LONDON, Aug 22 (Reuters) - Market bets against sterling have never been more extreme even though most indicators show Britain weathering Brexit-related uncertainty so far, leaving currency market positioning prone to adjustment that could lead to at least a temporary pound bounce.
The pound has sunk to its lowest level against the dollar in over 30 years since Britain unexpectedly voted in June to leave the European Union, catching investors off guard and paving the way for the first cut in UK interest rates in seven years.
The political uncertainty surrounding Brexit has darkened Britain’s economic, business and investment outlook and renewed bond-buying by the Bank of England alongside the rate cut only piled on more pain for sterling.
But while easier monetary policy and relatively benign economic signals for July have seen UK blue-chip and mid-cap stocks and British government bond prices recapture pre-vote highs, sterling has stayed down and sentiment toward the currency has remained gloomy.
Data on Friday from the Commodity Futures Trading Commission showed that net short sterling positions, essentially bets that the currency will weaken, hit a record 94,238 contracts in the week to Aug. 16.
The figure measure bets placed by more speculative market participants such as hedge funds and short-term traders.
A look at previous bouts of extreme short positioning, however, suggests a rebound in the pound’s exchange rate could be close at hand.
Seven of eight periods of similarly stretched short pound positions over the last 20 years paved the way for an average rebound of 11 percent in sterling against the dollar.
An appreciation of 11 percent would lift the pound up to around $1.45.
Historical sterling positioning: tmsnrt.rs/2bwwgtJ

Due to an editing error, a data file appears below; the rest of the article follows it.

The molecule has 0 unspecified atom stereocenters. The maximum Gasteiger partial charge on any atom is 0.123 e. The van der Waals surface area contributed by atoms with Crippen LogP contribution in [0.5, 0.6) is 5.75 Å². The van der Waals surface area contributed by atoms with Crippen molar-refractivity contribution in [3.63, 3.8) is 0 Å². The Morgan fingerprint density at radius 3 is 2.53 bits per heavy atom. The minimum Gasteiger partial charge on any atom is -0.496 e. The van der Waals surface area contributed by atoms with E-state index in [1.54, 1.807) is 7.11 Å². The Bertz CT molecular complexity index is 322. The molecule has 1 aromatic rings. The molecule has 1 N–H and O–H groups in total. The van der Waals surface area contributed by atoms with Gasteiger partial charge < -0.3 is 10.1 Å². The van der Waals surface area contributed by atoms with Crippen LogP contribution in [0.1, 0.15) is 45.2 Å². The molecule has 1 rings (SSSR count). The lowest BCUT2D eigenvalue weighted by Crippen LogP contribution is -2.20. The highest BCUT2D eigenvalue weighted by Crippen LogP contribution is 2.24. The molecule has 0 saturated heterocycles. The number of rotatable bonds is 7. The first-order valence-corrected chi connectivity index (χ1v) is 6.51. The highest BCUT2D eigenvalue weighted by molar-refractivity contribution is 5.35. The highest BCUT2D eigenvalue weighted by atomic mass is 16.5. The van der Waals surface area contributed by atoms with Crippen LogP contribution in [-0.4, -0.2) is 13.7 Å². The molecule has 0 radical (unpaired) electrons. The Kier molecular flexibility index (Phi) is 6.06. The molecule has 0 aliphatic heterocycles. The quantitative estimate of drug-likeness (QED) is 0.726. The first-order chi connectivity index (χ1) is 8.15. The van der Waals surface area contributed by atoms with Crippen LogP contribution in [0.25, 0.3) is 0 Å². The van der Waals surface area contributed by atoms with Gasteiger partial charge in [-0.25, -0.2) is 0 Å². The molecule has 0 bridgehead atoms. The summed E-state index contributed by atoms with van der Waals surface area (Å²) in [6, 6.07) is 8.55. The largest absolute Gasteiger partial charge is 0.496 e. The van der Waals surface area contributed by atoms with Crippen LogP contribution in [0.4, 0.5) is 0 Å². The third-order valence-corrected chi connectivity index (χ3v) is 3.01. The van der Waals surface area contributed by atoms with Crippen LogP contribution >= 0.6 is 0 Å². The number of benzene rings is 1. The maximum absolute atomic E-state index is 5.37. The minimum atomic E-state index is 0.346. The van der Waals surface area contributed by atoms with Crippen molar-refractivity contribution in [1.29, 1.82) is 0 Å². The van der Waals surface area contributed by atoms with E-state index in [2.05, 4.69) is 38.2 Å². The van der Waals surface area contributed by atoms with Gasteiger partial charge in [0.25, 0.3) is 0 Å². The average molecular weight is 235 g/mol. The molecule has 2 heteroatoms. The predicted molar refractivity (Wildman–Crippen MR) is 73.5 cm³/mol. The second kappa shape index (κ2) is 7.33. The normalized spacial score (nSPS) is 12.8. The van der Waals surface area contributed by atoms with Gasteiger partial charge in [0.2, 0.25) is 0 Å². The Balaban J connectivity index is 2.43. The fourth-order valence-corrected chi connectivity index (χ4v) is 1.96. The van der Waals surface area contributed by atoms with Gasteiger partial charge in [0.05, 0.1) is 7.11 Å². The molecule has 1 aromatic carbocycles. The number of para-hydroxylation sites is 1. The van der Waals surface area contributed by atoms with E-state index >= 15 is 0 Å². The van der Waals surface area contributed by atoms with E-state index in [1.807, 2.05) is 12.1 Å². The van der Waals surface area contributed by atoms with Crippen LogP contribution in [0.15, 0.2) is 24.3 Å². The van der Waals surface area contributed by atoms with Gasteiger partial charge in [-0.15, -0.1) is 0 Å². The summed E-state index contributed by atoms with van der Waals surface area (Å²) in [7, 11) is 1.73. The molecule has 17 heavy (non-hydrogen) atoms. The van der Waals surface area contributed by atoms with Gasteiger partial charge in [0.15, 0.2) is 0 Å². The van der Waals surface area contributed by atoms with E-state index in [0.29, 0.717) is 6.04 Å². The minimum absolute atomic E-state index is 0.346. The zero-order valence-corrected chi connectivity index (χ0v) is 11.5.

UK-U.S. 2-year yield spread: tmsnrt.rs/2bwxbKP
Sterling/dollar exchange rate: tmsnrt.rs/2bwxuFi
Sterling/dollar risk reversals: tmsnrt.rs/2boU2Dy
The exception was in 2008. Then, the shift in positioning was accompanied by a 32 percent plunge in sterling/dollar as the collapse of U.S. investment bank Lehman Brothers triggered the global crisis and worldwide demand for dollars.
“Given how crowded the bets against the pound are, there can be a short squeeze which can take sterling to $1.35. Gains above that will be difficult to sustain,” said Yujiro Goto, currency strategist at Nomura.
Trends in the derivatives market indicate these bets against the pound are becoming very crowded and a correction looks likely. That could offer the battered currency some relief in coming weeks.
The one-month sterling/dollar risk reversals - which measure the relative cost of options to buy or sell currency - show the least bias for sterling weakness since May this year. This indicates that investors are actually less bearish on the pound than before the Brexit referendum.
Michael Sneyd, macro strategist at BNP Paribas in London, looks not just at the IMM data but broader gauges of market positioning including client exposure, fund positions and risk reversals. All are flagging up the potential for a rebound.
Much of the bad news may already be in sterling’s price, Sneyd reckons, and a snap back on valuation grounds following its slide of more than 10 percent since the June 23 referendum cannot be discounted.
But don’t bet on it lasting. At the heart of the uncertainty is when the UK government will invoke Article 50 of the EU’s Lisbon Treaty, the rule that formally begins UK-EU divorce proceedings. Prime Minister Theresa May has said will not start before the end of this year.
“Positioning is very extreme,” Sneyd said. “But it’s unlikely that we’ll get any fundamental change in the outlook for some time, so those extreme position will stay with us. Probably for months.” (editing by John Stonestreet)